By Shoshanna McCollum
Fire Island National Seashore (FINS) officially announced the retirement of Park Superintendent K. Christopher Soller, effective March 31, 2018. He departs after holding the title for nearly a decade – longer than any prior FINS Superintendent preceding him, and a career spanning 41 years with the National Parks Service (NPS).
Soller made history the very first day he stepped into the role upon his appointment in 2008. While Fire Island is famous for its prominent LBGTQ communities, Soller would be the first openly gay individual to take the helm as FINS Superintendent. He would also be the first FINS Superintendent who was also a Fire Island inholder, as he and his longtime partner Jack Curry were Fire Island Pines homeowners at the time.
He came in on the heels of the very charismatic Superintendent Michael Reynolds, whose skyrocketing career with NPS eventually elevated him to the role of National Park Service Acting Director in January of 2017. In contrast, it took time for Fire Island residents to warm up to Soller, who often came across as shy and reclusive, but his accomplishments spoke for themselves.
The long overdue FINS General Management Plan languished for over a decade before it was finally completed on Soller’s watch. In the wake of Hurricane Sandy, he would deliver a comprehensive breach management plan to address the geographic changes that affected the Otis Pike Wilderness Area, while simultaneously working on coordinating with the U.S. Army Corps of Engineers on the Fire Island to Moriches Inlet Reformulation Study (FIMI), among other storm recovery efforts on the barrier island.
“He has taken on what others would not and I am glad Chris has been here through these challenging times,” said Suffolk County Executive Steve Bellone when he presented Soller with an honorable certificate of citation at an Fire Island Association meeting on July 25, 2015.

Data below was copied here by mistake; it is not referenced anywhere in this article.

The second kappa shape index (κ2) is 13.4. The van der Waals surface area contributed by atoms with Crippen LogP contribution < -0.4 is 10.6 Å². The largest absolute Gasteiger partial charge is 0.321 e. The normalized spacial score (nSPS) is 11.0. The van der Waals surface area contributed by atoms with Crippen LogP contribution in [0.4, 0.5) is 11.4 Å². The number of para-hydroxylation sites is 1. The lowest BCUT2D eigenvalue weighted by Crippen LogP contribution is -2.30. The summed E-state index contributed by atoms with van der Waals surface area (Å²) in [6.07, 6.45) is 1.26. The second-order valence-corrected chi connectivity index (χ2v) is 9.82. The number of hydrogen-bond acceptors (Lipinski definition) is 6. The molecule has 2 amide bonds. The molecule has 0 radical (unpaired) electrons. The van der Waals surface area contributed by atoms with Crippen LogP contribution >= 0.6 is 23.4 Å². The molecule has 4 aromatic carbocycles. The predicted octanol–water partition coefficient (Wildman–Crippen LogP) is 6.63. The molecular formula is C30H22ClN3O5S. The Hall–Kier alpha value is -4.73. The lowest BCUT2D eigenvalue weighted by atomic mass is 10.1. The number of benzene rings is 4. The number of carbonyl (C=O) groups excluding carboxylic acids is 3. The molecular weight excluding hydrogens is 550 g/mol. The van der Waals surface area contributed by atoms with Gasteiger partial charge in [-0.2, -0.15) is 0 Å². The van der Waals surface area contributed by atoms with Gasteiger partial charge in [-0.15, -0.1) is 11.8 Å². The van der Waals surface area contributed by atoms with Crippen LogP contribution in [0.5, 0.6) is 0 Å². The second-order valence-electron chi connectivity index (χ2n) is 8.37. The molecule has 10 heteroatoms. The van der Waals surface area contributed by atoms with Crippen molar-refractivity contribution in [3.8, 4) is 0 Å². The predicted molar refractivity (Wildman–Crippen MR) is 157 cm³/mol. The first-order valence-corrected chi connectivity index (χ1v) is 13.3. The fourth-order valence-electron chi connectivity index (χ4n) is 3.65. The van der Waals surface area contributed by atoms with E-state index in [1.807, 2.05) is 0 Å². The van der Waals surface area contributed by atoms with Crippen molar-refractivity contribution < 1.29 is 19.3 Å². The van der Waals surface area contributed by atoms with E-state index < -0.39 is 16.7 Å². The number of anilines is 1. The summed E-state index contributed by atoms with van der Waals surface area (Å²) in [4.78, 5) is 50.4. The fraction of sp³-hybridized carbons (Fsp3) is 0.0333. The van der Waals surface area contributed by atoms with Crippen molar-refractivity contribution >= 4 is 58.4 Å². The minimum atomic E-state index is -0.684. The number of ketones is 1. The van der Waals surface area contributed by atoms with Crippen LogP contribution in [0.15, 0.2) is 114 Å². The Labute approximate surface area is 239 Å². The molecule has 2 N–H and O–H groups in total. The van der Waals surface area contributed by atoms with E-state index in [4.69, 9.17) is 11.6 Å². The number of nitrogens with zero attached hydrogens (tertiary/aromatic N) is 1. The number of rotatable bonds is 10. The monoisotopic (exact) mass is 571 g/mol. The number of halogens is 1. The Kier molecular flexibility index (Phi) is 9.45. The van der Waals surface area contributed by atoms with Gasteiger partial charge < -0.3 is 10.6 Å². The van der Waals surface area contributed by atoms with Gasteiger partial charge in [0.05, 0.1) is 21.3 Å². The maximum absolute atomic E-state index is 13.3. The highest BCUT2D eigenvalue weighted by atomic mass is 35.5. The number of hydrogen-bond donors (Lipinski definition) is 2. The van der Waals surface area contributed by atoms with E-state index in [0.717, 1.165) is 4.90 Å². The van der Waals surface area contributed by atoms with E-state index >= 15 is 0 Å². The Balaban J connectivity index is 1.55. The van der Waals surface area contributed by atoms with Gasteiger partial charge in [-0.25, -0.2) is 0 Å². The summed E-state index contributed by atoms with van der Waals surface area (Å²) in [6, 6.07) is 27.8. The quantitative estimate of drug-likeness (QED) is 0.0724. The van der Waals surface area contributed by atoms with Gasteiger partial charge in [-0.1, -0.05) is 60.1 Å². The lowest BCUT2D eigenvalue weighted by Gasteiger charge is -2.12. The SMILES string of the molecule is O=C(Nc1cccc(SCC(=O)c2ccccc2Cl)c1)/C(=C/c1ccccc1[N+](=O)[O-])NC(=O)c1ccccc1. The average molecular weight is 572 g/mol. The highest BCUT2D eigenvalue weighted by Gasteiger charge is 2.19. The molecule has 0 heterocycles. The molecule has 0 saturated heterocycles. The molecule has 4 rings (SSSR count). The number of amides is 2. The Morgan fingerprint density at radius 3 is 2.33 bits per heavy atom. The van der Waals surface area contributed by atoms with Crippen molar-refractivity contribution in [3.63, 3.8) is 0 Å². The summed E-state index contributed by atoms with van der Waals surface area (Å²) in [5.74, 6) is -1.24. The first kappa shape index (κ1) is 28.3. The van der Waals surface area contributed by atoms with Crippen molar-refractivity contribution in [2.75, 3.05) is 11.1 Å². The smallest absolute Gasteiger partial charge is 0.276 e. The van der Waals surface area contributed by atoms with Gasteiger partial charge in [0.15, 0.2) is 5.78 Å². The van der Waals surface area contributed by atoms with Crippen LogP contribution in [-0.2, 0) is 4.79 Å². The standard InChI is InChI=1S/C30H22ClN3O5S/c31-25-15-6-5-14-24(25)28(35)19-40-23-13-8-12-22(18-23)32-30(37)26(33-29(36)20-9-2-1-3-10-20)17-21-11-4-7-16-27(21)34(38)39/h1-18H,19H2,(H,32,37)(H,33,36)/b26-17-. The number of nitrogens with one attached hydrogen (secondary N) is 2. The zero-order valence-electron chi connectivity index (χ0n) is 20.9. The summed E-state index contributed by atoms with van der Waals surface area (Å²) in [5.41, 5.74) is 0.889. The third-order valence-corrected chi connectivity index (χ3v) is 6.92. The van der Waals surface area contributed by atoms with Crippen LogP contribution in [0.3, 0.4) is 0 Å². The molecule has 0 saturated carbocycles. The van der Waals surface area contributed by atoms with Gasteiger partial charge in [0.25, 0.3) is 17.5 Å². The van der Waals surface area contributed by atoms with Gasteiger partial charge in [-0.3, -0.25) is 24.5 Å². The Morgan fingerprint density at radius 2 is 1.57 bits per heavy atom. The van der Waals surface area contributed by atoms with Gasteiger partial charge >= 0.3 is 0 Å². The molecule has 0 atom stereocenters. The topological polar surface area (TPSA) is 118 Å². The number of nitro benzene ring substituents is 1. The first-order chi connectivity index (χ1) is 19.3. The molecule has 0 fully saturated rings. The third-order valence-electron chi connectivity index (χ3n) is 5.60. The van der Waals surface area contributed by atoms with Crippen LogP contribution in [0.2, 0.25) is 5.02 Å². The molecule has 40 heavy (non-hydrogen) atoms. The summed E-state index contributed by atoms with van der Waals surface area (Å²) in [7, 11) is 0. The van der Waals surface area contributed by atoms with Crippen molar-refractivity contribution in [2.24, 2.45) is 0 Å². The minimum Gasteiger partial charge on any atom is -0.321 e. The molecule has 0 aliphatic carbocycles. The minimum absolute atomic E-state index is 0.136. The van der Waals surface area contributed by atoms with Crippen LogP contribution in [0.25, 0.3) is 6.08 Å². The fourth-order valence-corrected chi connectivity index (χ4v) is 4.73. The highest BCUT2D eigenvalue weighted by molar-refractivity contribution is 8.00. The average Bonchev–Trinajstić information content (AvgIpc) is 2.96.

However, many believe Soller also leaves behind a legacy of divisiveness among Fire Island’s constituency.
Nude sunbathing was abruptly discontinued at Lighthouse Beach in 2013 – a blow to clothing optional beach goers, as it was one of the more popular locations where the lifestyle was tolerated in the Tri-State area. Smaller traditionally clothing optional spots on Fire Island were then systematically shutdown over the summers that followed.
Then there is the controversial White Tailed Deer Management Plan championed by Soller, advocating the culling of Fire Island’s docile free roaming deer population, which was adopted as policy on New Year’s Eve of 2015. The press release announcing Soller’s retirement issued by FINS headquarters in Patchogue on March 22, 2018 lauds the Deer Management Plan as one of his triumphs, but there are presently two lawsuits pending against it by three not for profits in which NPS, FINS, and Soller was personally named among the defendants. The suits include:
- Friends of Animals: The Darien, CT based advocacy group states that “The National Park Service failed to consider a non-lethal alternative that focuses on curtailing human activity to address concerns with deer on Fire Island,” according to papers filed on Oct. 28, 2016 at U.S. District Court in Central Islip.
- Animal Welfare Institute & Wildlife Preserves, Inc.: The Washington D. C. organization and the Newark, NJ based foundation filed their joint legal action on November 29, 2017. Wildlife Preserves, Inc. is the parent organization that helped establish the Sunken Forest in 1955. The land parcels associated with the primeval maritime forest were then transferred to NPS two years after the establishment of FINS in 1964 came with protective covenants. Their lawsuit, also filed in the U.S. Eastern District Court, claims that the Deer Management Plan violates those founding deeds – deeds which many consider the very heart of Fire Island National Seashore itself.
“I think that it is important to hold Chris accountable for some of his decisions,” wrote a representative of Fire Island Wildlife Foundation, Inc. in an emailed statement to our publication. The Saltaire, NY based organization released a report over the winter that claims 1442 registered comments were in opposition to the proposed deer culling, while only 107 comments supported it during the Open Comment Period of 2014 when the White Tailed Deer Environmental Impact Statement was still in its preliminary stages.
If the lawsuits do not prevail, funding has already been allocated so that FINS may retain sharpshooters to cull the deer herd at William Floyd Estate at Mastic Beach in 2019; with either sharpshooting, a public hunt, or some combination of both to be utilized on Fire Island proper in 2020 – 2021.
FINS Assistant Superintendent, Kelly Fellner will step in as acting superintendent until a permanent replacement is announced.
Share this Article